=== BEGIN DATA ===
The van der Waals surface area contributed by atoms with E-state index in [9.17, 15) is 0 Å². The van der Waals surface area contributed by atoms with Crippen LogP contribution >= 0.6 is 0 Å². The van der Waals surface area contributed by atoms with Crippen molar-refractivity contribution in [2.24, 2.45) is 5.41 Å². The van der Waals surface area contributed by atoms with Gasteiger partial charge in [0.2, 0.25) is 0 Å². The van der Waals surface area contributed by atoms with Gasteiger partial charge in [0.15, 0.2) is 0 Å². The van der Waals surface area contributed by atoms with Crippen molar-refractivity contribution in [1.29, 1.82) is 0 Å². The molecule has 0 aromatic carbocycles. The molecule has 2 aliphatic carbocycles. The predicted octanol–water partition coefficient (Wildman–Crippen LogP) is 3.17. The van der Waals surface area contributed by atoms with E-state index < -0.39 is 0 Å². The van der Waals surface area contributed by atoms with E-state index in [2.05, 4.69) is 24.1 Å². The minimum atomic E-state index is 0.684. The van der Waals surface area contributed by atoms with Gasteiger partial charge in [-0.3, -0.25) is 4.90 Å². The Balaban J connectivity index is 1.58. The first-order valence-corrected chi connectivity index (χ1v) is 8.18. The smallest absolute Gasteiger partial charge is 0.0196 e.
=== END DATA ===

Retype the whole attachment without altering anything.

The van der Waals surface area contributed by atoms with E-state index in [9.17, 15) is 0 Å². The van der Waals surface area contributed by atoms with Crippen LogP contribution >= 0.6 is 0 Å². The van der Waals surface area contributed by atoms with Crippen molar-refractivity contribution in [2.24, 2.45) is 5.41 Å². The van der Waals surface area contributed by atoms with Gasteiger partial charge in [0.2, 0.25) is 0 Å². The van der Waals surface area contributed by atoms with Gasteiger partial charge in [0.15, 0.2) is 0 Å². The van der Waals surface area contributed by atoms with Crippen molar-refractivity contribution in [1.29, 1.82) is 0 Å². The molecule has 0 aromatic carbocycles. The molecule has 2 aliphatic carbocycles. The predicted octanol–water partition coefficient (Wildman–Crippen LogP) is 3.17. The van der Waals surface area contributed by atoms with E-state index < -0.39 is 0 Å². The van der Waals surface area contributed by atoms with E-state index in [2.05, 4.69) is 24.1 Å². The minimum atomic E-state index is 0.684. The van der Waals surface area contributed by atoms with Gasteiger partial charge in [-0.3, -0.25) is 4.90 Å². The Balaban J connectivity index is 1.58. The first-order valence-corrected chi connectivity index (χ1v) is 8.18. The smallest absolute Gasteiger partial charge is 0.0196 e.